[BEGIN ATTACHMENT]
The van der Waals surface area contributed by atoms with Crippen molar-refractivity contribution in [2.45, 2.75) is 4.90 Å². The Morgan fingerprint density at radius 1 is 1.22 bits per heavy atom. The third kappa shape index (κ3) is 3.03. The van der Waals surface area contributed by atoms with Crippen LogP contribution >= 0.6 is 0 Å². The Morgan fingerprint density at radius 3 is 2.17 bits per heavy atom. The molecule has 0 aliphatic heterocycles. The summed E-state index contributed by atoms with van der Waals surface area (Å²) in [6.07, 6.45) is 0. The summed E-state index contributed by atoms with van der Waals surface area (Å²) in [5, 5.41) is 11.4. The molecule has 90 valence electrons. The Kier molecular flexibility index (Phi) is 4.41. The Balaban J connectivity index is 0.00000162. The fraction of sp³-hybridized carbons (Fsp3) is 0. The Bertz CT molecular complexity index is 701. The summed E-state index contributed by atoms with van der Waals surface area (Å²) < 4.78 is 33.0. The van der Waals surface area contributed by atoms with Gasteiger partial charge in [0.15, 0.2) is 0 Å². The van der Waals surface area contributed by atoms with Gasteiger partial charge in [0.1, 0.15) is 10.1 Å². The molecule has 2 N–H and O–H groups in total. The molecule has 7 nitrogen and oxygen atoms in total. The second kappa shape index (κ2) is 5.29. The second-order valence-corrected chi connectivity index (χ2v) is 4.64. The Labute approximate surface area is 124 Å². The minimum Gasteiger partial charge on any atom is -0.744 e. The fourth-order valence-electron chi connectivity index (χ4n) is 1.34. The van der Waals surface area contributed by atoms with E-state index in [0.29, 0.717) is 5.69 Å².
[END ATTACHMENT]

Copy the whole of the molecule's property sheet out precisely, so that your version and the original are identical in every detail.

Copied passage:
The van der Waals surface area contributed by atoms with Crippen molar-refractivity contribution in [2.45, 2.75) is 4.90 Å². The Morgan fingerprint density at radius 1 is 1.22 bits per heavy atom. The third kappa shape index (κ3) is 3.03. The van der Waals surface area contributed by atoms with Crippen LogP contribution >= 0.6 is 0 Å². The Morgan fingerprint density at radius 3 is 2.17 bits per heavy atom. The molecule has 0 aliphatic heterocycles. The summed E-state index contributed by atoms with van der Waals surface area (Å²) in [6.07, 6.45) is 0. The summed E-state index contributed by atoms with van der Waals surface area (Å²) in [5, 5.41) is 11.4. The molecule has 90 valence electrons. The Kier molecular flexibility index (Phi) is 4.41. The Balaban J connectivity index is 0.00000162. The fraction of sp³-hybridized carbons (Fsp3) is 0. The Bertz CT molecular complexity index is 701. The summed E-state index contributed by atoms with van der Waals surface area (Å²) < 4.78 is 33.0. The van der Waals surface area contributed by atoms with Gasteiger partial charge in [0.15, 0.2) is 0 Å². The van der Waals surface area contributed by atoms with Gasteiger partial charge in [0.1, 0.15) is 10.1 Å². The molecule has 2 N–H and O–H groups in total. The molecule has 7 nitrogen and oxygen atoms in total. The second kappa shape index (κ2) is 5.29. The second-order valence-corrected chi connectivity index (χ2v) is 4.64. The Labute approximate surface area is 124 Å². The minimum Gasteiger partial charge on any atom is -0.744 e. The fourth-order valence-electron chi connectivity index (χ4n) is 1.34. The van der Waals surface area contributed by atoms with E-state index in [0.29, 0.717) is 5.69 Å².